EXAMPLES

For each of the following examples, the starting material was Quarry Fines A, which has the general composition:

TABLE 1
Composition of Quarry Fines A
mass %
loss on ignition 4.83
SiO2 50.01
Al203 15.88
Na2O 2.12
MgO 5.41
K2O 0.56
CaO 7.60
Fe203 11.35
MnO 0.20
P2O5 0.13
TiO2 0.67
C, Organic 0.06
C, Inorganic 0.21
C, Total 0.27
S 0.17

Cold Pressing. Quarry Fines A were dried, screened through a 200-micron screen, mixed with 6% water, pressed into a green tile blank at 25° C. and 19 MPa (2,800 psi), which was then dried to make a green tile blank before subsequent work. The green tile blank was then fired in a Lex roller kiln to a maximum temperature of 1190° C. on three-hour firing schedule (cold to hot to cold) to make a ceramic tile. The resulting tile had relatively high porosity and relatively poor dimensional control, however it had sufficient properties to be considered a competitive product with low-grade non-vitreous ceramic tile. FIG. 9 is a scanning electron micrograph (SEM) of a thin section of the resulting tile that had a Taber abrasive wear index of 98. FIG. 9 shows a number of large and elongated pores, which are the darkest structures in the photomicrograph. The shape of these voids indicates that they are mostly connected to each other. This is confirmed by water absorption testing at 4%. This relatively high water absorption correlates with high porosity (9%) and moderate modulus of rupture (42 MPa or 6100 psi) and moderate tile strength (2 to 2.25 kN or 450 to 500 lbs). Other feedstock materials work well in this cold-pressing process, making tile with similar properties from mine tailings such as HIMT, mine development rock, ash, slag, slimes, and similar mineral waste materials. The compositions of other feedstock materials are shown in Table 2 below.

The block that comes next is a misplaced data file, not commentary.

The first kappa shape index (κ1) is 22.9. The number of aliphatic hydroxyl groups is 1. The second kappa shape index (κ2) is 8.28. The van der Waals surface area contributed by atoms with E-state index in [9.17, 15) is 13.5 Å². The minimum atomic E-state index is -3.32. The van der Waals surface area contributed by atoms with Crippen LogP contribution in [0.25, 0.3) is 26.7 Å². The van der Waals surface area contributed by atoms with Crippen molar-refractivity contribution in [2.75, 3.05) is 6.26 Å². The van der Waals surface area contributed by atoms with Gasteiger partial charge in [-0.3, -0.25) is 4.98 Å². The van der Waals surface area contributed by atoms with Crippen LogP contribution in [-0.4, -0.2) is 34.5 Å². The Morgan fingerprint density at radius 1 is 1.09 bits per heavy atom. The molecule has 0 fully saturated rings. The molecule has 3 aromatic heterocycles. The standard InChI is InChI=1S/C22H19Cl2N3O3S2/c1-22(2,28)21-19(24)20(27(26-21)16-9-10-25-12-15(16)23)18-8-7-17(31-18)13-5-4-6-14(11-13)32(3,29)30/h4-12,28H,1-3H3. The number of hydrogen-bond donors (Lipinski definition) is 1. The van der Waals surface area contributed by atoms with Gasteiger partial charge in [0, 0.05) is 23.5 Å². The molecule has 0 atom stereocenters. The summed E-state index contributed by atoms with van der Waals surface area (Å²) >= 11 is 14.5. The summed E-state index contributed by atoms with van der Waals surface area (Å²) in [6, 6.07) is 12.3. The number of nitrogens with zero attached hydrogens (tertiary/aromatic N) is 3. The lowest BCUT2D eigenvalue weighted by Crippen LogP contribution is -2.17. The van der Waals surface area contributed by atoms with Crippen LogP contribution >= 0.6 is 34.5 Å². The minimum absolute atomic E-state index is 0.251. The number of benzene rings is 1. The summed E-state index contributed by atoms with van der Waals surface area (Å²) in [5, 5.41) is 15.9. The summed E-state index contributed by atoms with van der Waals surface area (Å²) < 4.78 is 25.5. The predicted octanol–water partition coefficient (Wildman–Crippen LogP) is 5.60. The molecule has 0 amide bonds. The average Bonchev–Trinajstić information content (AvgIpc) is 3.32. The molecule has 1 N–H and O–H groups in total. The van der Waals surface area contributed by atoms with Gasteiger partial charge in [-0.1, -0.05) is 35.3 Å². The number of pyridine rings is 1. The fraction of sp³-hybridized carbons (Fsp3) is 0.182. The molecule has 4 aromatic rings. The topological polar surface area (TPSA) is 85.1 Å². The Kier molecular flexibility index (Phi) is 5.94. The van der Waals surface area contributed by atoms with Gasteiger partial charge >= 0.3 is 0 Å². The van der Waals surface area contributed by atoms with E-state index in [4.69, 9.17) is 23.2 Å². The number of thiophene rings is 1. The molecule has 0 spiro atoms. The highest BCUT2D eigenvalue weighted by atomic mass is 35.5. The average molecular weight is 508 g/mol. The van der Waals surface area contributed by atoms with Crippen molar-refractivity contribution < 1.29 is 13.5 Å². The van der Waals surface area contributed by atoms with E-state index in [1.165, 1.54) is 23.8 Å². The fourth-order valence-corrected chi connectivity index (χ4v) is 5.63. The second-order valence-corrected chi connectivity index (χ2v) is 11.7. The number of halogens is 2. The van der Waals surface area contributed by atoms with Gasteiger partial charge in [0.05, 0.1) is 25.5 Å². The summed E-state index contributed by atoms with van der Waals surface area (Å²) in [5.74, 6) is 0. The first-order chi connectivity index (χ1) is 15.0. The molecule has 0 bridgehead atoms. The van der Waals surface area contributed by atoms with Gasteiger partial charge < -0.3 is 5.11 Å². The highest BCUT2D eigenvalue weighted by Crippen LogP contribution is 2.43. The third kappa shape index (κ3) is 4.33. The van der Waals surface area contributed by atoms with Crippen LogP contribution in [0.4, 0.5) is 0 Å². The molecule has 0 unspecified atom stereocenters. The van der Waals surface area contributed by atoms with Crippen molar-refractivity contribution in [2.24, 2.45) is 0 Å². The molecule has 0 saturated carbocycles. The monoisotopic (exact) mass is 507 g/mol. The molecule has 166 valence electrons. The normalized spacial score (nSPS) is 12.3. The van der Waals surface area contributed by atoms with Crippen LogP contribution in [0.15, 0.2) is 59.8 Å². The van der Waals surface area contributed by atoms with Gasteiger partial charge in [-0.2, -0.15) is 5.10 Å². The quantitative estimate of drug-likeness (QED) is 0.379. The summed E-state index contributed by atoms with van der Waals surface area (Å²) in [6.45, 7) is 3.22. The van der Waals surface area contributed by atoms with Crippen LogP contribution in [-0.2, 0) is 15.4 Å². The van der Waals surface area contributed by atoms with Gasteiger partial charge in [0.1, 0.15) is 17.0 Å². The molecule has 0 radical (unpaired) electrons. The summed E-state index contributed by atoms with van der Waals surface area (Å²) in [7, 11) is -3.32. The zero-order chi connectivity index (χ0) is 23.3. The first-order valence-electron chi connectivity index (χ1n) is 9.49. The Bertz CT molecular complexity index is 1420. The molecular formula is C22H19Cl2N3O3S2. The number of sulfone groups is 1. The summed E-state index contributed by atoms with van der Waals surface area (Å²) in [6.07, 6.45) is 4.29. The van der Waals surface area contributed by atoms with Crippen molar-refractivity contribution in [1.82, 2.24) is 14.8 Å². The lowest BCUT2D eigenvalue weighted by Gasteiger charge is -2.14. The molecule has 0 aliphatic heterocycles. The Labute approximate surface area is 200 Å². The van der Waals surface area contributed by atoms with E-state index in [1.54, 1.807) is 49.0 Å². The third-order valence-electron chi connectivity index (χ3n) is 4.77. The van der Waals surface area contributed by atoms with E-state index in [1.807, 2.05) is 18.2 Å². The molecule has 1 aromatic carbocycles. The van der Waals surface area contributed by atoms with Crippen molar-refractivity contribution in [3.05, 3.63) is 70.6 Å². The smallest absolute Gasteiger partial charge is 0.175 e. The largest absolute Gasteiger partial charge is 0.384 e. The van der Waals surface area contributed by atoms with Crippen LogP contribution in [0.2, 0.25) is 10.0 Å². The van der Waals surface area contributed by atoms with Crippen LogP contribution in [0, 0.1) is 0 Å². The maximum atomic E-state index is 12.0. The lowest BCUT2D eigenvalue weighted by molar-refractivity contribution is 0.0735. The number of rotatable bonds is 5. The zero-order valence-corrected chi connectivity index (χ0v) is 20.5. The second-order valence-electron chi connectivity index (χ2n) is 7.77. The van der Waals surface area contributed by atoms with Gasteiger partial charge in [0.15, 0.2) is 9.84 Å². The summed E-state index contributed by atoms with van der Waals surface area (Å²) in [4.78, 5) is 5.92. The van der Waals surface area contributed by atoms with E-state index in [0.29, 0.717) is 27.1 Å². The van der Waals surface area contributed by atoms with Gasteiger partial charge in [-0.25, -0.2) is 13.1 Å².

TABLE 2
Composition of some additional feed materials
Idaho-Maryland Idaho-Maryland
mine tailings development rock coal fly ash
mass % mass % mass %
loss on ignition 11.29 4.19 19.1
SiO2 55.6 48.7 39.84
Al203 9.89 14.8 13.23
Na2O 1.99 3.40 1.77
MgO 5.01 8.17 1.66
K2O 1.52 0.33 0.67
CaO 7.03 9.23 19.52
Fe2O3 5.12 9.72 2.62
MnO 0.11 0.15 0.02
P2O5 0.18 0.12 0.42
TiO2 0.67 0.93 0.62
C (inorganic) 0.23 0.55 5.16
C (organic) 2.33 0.02 1.65
C (total) 2.56 0.57 6.81
S 0.41 0.16 3.86

Green tile blanks may be produced by cold pressing (as described earlier), or other suitable methods, such as extrusion of a blend of raw material with 15-25% water. Green tile blanks are dried, and then preheated in a continuous process, preferably a roller-hearth kiln to a temperature at which at least some of the material melts to form a liquid phase. Tiles are rapidly transferred from the roller hearth kiln to a press, preferably by means of a section of high-speed rolls. In the press, the tile blank is forged, that is shaped and formed, preferably with punching through to make the best edges and dimensional control. After forging, the tiles are swept from the press into a continuous cooling furnace, preferably a second roller hearth kiln, which cools the tiles at a controlled rate, slow enough to avoid cracking from thermal shock or from well-known crystalline-reorganization phase changes such as α-β quartz inversion. Other feedstock materials work well in this hot-forging process, making tile with similar properties from mine tailings such as HIMT, mine development rock, ash, slag, slimes, and similar mineral waste materials.